She was short, Asian and almost my age. We were in our sixties. And we were side by side at Save-On both looking intently at the Bok Choy. I like Bok Choy but my appreciation of it was limited to ordering Chinese food to go. We didn’t cook it at home. I was thinking of going produce rogue on Sal and adding Bok Choy to the grocery cart. “Excuse me, but I am guessing you know more about Bok Choi than I do.” That intro was delivered with a smile and a non-threatening posture.
She smiled and said in perfectly unaccented English, “Yes. I probably do. How can I help you?”
And so we got to talking vegetables (domestic and foreign) and shopping, the weather and such, you know, in the manner of a ‘pick up line’?
Ang was from Edmonton. She and her husband were on vacation. Seems he had never seen the ocean and this was a dream vacation for him. But, as she told me of their trip (they were only a day or so into it) she seemed a smidge down, melancholy. Her voice seemed a bit weak.
They were staying on Quadra, the island just down the coast from us. Their idea of ‘seeing the ocean’ was to go to the beach at Heriot Bay. He wanted to wade in the shallows of Drew Harbour. And it is a lovely place…..
But, for some reason I said, “Here’s my number. If you and your husband want to experience a bit more ‘closeness’ to the ocean, I’ll pick you up in my boat.” She was speechless. I thought I may have come across like a weirdo. Sal says that happens a lot. But I persisted, “You have to travel up to the end of the road and that is where I get you.” I kinda regretted the last few words in that invitation but I let ’em sit. She didn’t answer. I said, “Gotta go. Call me if you want. You’ll need to set aside a few hours. Takes forty minutes just to get to the dock. If you call, I’ll give better instructions.” And, again, she just kind of looked at me. No answer.
I left her and the remaining Bok Choy and joined Sal at the fruit section. I confessed my impulsiveness. “What!? She’s gonna call the manager. They’re gonna call the police. Let’s get out of here!” I was gonna argue but, some day, that scenario may, in fact, play out. So we hustled out.
Two days later Ang called. She and her husband would like to accept my offer. They drove out and I picked them up. Peter seemed like a nice guy. I drove them around a bit in the boat and, after twenty minutes, we were in front of our house and I pointed it out. Peter seemed to come alive. He was noticeably intrigued. And so, that is how they came to be invited to our house and Sal served a fabulous impromptu lunch. We talked and then it came out…..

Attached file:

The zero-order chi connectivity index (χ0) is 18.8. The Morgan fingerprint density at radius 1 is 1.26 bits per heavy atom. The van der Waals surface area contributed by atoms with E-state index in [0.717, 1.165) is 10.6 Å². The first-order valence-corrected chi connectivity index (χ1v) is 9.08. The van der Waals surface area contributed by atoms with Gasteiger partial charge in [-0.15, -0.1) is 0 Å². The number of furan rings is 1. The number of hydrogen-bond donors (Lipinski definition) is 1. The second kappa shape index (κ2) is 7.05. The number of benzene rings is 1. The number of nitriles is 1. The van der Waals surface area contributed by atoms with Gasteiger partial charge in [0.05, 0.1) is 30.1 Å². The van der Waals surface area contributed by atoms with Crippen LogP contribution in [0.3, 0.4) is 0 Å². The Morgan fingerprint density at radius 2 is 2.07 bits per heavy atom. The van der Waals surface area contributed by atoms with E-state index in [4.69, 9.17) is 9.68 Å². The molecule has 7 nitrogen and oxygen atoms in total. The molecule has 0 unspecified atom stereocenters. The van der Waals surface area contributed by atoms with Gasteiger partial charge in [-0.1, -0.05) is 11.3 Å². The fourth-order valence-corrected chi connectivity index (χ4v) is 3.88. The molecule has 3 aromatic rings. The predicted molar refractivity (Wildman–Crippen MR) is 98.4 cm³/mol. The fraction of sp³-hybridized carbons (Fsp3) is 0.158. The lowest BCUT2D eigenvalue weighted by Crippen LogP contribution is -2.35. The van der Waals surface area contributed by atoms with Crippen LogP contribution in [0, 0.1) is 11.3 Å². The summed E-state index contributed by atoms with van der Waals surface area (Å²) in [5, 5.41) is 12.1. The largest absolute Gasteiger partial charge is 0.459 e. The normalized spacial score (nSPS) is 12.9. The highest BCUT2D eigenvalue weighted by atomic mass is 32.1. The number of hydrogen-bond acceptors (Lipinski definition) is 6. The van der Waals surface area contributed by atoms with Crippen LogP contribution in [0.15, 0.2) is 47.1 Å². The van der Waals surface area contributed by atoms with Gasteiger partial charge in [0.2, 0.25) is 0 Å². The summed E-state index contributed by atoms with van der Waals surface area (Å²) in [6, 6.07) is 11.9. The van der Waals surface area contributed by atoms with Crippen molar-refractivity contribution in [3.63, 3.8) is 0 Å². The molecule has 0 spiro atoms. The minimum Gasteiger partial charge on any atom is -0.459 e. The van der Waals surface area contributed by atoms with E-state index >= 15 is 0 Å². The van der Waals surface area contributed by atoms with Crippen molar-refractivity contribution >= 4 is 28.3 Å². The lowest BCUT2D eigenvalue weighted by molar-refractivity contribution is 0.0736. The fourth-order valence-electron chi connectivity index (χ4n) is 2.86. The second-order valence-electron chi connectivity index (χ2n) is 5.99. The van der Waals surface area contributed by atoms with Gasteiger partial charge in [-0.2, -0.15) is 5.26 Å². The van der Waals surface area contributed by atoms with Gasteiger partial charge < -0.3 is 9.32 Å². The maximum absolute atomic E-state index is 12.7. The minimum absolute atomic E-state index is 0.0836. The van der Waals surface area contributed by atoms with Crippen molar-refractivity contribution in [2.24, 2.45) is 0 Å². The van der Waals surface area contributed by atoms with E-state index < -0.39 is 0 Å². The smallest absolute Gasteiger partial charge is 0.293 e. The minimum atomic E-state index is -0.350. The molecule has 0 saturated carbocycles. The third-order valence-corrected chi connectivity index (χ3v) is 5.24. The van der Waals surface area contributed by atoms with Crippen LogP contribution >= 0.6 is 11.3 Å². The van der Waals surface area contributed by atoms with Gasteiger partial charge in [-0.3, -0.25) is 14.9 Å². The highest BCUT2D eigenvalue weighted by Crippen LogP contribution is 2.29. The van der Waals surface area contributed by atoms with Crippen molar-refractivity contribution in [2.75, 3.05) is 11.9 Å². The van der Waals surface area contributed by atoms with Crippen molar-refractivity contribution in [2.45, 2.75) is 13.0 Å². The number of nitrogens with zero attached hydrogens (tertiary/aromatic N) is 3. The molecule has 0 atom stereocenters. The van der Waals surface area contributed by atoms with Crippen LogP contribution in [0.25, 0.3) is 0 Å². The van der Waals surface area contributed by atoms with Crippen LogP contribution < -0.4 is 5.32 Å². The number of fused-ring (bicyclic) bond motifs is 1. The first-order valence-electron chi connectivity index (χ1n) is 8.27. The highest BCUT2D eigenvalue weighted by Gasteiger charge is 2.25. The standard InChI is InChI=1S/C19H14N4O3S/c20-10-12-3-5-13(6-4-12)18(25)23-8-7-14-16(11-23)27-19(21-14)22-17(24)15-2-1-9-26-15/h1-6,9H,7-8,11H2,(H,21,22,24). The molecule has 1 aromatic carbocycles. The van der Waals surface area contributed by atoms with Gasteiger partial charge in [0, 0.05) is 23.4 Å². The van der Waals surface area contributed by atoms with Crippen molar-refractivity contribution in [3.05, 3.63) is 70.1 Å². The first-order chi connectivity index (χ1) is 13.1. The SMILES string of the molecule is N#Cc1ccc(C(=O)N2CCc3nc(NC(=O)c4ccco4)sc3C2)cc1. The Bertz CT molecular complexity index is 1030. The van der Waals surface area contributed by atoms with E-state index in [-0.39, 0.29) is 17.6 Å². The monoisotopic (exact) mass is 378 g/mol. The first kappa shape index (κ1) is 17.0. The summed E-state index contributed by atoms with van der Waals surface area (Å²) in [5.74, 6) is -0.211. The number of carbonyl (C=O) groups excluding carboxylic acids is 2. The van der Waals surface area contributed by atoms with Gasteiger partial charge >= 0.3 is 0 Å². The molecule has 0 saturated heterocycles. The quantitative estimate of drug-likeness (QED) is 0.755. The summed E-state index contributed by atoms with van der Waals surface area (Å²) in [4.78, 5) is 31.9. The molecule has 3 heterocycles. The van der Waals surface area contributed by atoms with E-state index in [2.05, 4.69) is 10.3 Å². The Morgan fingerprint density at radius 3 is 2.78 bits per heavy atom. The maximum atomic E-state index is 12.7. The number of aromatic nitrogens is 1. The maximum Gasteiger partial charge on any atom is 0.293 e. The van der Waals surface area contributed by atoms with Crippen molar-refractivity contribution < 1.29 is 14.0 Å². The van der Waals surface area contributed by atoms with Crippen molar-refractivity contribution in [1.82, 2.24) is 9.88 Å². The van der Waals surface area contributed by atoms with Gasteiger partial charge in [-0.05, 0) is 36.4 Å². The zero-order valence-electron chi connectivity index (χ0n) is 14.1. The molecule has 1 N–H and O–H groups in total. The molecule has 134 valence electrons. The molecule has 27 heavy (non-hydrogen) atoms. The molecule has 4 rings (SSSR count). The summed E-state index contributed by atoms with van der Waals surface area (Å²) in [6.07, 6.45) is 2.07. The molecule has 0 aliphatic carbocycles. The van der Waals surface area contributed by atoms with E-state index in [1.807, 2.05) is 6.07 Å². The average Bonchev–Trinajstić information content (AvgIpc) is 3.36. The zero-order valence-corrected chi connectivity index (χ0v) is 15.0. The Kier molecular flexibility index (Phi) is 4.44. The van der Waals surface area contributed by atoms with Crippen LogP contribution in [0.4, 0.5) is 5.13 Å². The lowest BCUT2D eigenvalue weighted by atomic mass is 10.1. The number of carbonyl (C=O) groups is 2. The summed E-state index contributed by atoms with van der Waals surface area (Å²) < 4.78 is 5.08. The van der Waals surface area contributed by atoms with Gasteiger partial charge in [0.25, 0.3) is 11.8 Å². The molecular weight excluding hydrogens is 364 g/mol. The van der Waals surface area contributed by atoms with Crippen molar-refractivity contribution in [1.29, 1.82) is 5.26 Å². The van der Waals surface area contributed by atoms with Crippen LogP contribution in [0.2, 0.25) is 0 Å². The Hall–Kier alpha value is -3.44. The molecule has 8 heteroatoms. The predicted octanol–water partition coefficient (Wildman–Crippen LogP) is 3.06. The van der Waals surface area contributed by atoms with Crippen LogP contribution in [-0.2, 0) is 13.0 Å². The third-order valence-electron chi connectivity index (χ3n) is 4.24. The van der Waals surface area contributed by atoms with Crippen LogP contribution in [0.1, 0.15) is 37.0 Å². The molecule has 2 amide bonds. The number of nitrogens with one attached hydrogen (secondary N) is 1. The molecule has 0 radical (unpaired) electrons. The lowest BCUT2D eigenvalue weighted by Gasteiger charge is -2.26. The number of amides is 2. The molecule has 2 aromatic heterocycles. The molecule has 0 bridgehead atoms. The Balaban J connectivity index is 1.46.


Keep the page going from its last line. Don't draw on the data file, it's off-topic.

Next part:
“Peter has Cancer. Terminal. They give him days, maybe weeks. As soon as we get back to Edmonton, he goes into hospice. It has always been his dream to see the Pacific and maybe retire near it like you have. He’s dreamed of a cabin like yours.”
We spent a few hours with them. Peter was remarkably sanguine about his fate but, at the same time, he was clearly tasting a bit of his dream. He was happy. He seemed to love every aspect of what he was seeing and what he was hearing. ‘Course, Sal’s lunch was pretty damn good, too. Despite his genuine excitement and pleasure, he did begin to noticeably tire and I took them back to their car when Ang and I shared the right glance. All in all, they had been away from their B&B about four or five hours.
Ang wrote to us a month or so later to inform us of Peter’s passing. She also sent Xmas cards for a few years afterwards as well. We exchanged a few polite e-mails. She said Peter talked about his visit with us and with everyone who would listen. She said we made his dream come true.
A chance meeting of a stranger over Bok Choy. A small gesture offered and accepted. A heartbreaking story. Is that an example of what I just wrote about these past few days? Yes and no. Mostly yes. ‘No’ because Ang and Peter hadn’t asked for any help. Help didn’t seem needed. Still, something human prompted a spontaneous gesture and acceptance. And that led to a ‘moment’ and a very close relationship – at least for that time and for a few years – and, in such small ways, community is built. We and Ang don’t even live within a thousand miles of one another but I am pretty sure we would consider each other as members of our community.